Short head                          Short head
                                                                Biceps femoris
                                             Long head                            Long head
                                                                     Buttock (gluteal)
 Sartorius                                                                                                                 Tendon of



  A                                                                                                 B

                               Semimembranosus                                                 Iliotibial tract

                                                                                               Biceps femoris

                                                                                               Back of knee (popliteal)

                                  Tendon of                                                    Tendon of
                                  Semitendinosus                                               Biceps femoris, long head
                                                                                                Head of fibula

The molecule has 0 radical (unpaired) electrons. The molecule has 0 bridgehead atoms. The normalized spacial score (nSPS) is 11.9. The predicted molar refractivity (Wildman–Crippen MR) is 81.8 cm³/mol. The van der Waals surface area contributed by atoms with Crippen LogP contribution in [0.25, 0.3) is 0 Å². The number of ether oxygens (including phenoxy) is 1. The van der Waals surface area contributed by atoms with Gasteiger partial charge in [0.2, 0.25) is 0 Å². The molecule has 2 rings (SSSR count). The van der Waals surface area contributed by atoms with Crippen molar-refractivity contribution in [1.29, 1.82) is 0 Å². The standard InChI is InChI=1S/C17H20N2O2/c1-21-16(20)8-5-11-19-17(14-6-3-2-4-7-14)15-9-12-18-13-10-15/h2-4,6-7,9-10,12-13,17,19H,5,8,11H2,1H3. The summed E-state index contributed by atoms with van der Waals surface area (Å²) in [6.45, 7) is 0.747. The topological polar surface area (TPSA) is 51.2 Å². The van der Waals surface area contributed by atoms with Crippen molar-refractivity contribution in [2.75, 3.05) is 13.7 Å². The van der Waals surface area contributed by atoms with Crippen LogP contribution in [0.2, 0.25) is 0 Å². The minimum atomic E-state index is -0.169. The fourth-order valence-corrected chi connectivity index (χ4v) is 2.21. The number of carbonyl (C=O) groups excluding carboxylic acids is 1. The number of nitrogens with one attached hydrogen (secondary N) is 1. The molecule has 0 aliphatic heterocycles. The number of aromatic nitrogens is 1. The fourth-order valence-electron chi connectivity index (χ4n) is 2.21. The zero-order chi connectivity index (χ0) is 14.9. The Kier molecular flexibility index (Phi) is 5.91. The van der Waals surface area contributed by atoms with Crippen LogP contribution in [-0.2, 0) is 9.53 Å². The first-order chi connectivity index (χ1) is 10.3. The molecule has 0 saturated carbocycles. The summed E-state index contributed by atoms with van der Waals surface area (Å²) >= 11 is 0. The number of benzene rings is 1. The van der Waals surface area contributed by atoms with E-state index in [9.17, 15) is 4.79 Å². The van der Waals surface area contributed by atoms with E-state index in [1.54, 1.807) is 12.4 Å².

Lower Limb – Surface Landmarks. (Posterior view)
    Lower Limb—Surface Landmarks (Posterior View)—cont’d

                                            Semitendinosus                Semitendinosus
                                            Short head
                                                        Biceps femoris
                                            Long head                     Femur

                                            Plantaris                               Tibia

                                            Medial head
                                                                 Gastrocnemius     Soleus
                                            Lateral head